7.7        Although the head of CASA, Mr John McCormick challenged this assertion,[7] the committee maintains that a reasonable person would interpret paragraph 4.4.6 to mean that CASA must advise the ATSB of the existence of anything it has in its possession that could assist an accident investigation. The committee notes the specific use in the MOU of the phrase "could assist" which in the committee's view establishes a wide range of possible information that CASA should bring to the ATSB's attention. Presumably it would then be up to the ATSB to determine whether the information could assist with its investigation and require the information be provided under a section 32 request.

7.8        Despite this, CASA withheld a document which should have had a significant impact on the ATSB's investigation on the basis that it was 'an internal document'.[8]

Breach of the Transport Safety Investigation Act?

7.9        The committee remains very concerned by CASA's actions in this regard, and has cause to ask whether the agency is in fact also in breach of the Transport Safety Investigation Act 2003 (TSI Act). Section 24 of the Act clearly states that it is an offence to hinder an investigation:

(1) A person is guilty of an offence if:

(a) the person engages in conduct; and

(b) the person is reckless as to whether the conduct will adversely affect an investigation:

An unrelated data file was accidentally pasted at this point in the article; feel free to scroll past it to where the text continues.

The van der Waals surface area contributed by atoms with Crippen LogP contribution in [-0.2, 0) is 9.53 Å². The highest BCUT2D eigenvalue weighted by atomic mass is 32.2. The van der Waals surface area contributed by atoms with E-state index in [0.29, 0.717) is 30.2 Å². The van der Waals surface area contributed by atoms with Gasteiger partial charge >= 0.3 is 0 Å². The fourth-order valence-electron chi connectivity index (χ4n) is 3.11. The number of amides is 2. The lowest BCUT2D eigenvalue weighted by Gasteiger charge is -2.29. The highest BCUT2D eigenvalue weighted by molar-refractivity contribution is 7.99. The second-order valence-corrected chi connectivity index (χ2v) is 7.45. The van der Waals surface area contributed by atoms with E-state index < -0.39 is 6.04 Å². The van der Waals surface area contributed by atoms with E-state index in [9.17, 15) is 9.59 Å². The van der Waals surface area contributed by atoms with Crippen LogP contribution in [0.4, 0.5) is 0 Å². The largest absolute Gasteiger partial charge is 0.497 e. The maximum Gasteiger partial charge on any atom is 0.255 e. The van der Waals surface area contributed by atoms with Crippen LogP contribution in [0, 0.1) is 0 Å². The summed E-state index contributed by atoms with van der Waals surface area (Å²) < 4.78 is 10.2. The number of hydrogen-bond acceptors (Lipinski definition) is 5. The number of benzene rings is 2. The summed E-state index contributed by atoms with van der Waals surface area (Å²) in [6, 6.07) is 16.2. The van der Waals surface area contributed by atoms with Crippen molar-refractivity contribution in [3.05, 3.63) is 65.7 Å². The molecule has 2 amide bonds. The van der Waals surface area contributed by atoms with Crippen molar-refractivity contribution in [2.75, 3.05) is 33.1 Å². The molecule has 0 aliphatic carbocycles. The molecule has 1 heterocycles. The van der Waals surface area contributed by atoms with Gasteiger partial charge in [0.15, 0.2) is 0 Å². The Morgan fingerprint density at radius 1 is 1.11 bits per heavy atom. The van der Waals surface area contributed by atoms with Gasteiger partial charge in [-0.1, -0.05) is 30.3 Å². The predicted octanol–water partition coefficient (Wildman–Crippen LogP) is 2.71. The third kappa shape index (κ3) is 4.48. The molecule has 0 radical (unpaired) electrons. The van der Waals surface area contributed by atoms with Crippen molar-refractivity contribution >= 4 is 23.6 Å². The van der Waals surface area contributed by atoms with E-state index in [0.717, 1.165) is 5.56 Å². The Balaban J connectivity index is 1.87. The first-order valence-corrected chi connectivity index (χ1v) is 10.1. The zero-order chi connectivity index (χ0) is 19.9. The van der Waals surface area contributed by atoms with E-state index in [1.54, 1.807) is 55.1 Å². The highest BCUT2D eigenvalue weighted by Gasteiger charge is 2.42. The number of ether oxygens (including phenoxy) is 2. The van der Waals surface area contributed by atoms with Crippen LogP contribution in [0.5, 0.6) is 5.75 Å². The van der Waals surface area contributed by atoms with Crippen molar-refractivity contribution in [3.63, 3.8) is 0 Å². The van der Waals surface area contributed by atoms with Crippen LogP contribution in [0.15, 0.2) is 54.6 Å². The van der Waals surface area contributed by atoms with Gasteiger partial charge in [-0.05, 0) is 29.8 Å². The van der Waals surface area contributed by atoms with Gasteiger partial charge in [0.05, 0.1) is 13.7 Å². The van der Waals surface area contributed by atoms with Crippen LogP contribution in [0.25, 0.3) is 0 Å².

(i) that is being conducted at that time; or

(ii) that could be conducted at a later time into an immediately reportable matter; and

(c) the conduct has the result of adversely affecting such an investigation (whether or not the investigation had commenced at the time of the conduct); and

(d) the conduct is not authorised by the Chief Commissioner.[9]

7.10      At a public hearing the ATSB confirmed that the agency had no prior knowledge of the existence of the Chambers Report, that is, that it had not been supplied by CASA.[10] The ATSB subsequently had this to say about the likely impact had the Chambers Report been made available to the agency:

The Chambers Report could have been an indicator to the ATSB of potentially relevant organisational issues within Pel-Air and CASA. The report’s availability to the ATSB investigation would likely have led to a review of the scope of the investigation to determine whether there needed to be further examination of possible organisational factors in the accident. That said, it is unlikely that the Chambers report would have led to substantive re-scoping of the investigation, since the CASA accident investigation report already indicated the existence of organisational deficiencies and the ATSB safety factor identification processes include the consideration of organisational factors as part of the scope of an investigation.